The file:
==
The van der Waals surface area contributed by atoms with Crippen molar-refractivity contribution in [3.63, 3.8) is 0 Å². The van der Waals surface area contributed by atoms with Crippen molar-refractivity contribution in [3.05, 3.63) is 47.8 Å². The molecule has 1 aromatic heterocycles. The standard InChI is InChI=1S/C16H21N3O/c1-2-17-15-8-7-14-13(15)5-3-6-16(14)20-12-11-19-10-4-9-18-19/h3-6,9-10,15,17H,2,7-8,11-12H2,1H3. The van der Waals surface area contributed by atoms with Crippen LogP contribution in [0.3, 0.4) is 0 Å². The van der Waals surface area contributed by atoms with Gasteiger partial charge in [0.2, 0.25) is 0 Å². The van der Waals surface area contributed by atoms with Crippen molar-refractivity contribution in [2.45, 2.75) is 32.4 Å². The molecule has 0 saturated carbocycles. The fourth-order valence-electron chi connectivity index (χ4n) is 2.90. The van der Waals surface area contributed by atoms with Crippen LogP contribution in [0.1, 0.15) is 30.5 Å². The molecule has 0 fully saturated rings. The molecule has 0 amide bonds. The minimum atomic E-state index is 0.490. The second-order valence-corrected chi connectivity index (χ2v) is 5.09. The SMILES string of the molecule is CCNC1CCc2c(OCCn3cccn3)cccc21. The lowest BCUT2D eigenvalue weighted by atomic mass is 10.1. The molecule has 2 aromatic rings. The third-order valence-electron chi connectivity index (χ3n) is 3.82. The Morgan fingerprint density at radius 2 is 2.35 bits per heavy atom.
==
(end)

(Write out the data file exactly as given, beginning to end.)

The van der Waals surface area contributed by atoms with Crippen molar-refractivity contribution in [3.63, 3.8) is 0 Å². The van der Waals surface area contributed by atoms with Crippen molar-refractivity contribution in [3.05, 3.63) is 47.8 Å². The molecule has 1 aromatic heterocycles. The standard InChI is InChI=1S/C16H21N3O/c1-2-17-15-8-7-14-13(15)5-3-6-16(14)20-12-11-19-10-4-9-18-19/h3-6,9-10,15,17H,2,7-8,11-12H2,1H3. The van der Waals surface area contributed by atoms with Crippen LogP contribution in [0.3, 0.4) is 0 Å². The van der Waals surface area contributed by atoms with Gasteiger partial charge in [0.2, 0.25) is 0 Å². The van der Waals surface area contributed by atoms with Crippen molar-refractivity contribution in [2.45, 2.75) is 32.4 Å². The molecule has 0 saturated carbocycles. The fourth-order valence-electron chi connectivity index (χ4n) is 2.90. The van der Waals surface area contributed by atoms with Crippen LogP contribution in [0.1, 0.15) is 30.5 Å². The molecule has 0 fully saturated rings. The molecule has 0 amide bonds. The minimum atomic E-state index is 0.490. The second-order valence-corrected chi connectivity index (χ2v) is 5.09. The SMILES string of the molecule is CCNC1CCc2c(OCCn3cccn3)cccc21. The lowest BCUT2D eigenvalue weighted by atomic mass is 10.1. The molecule has 2 aromatic rings. The third-order valence-electron chi connectivity index (χ3n) is 3.82. The Morgan fingerprint density at radius 2 is 2.35 bits per heavy atom.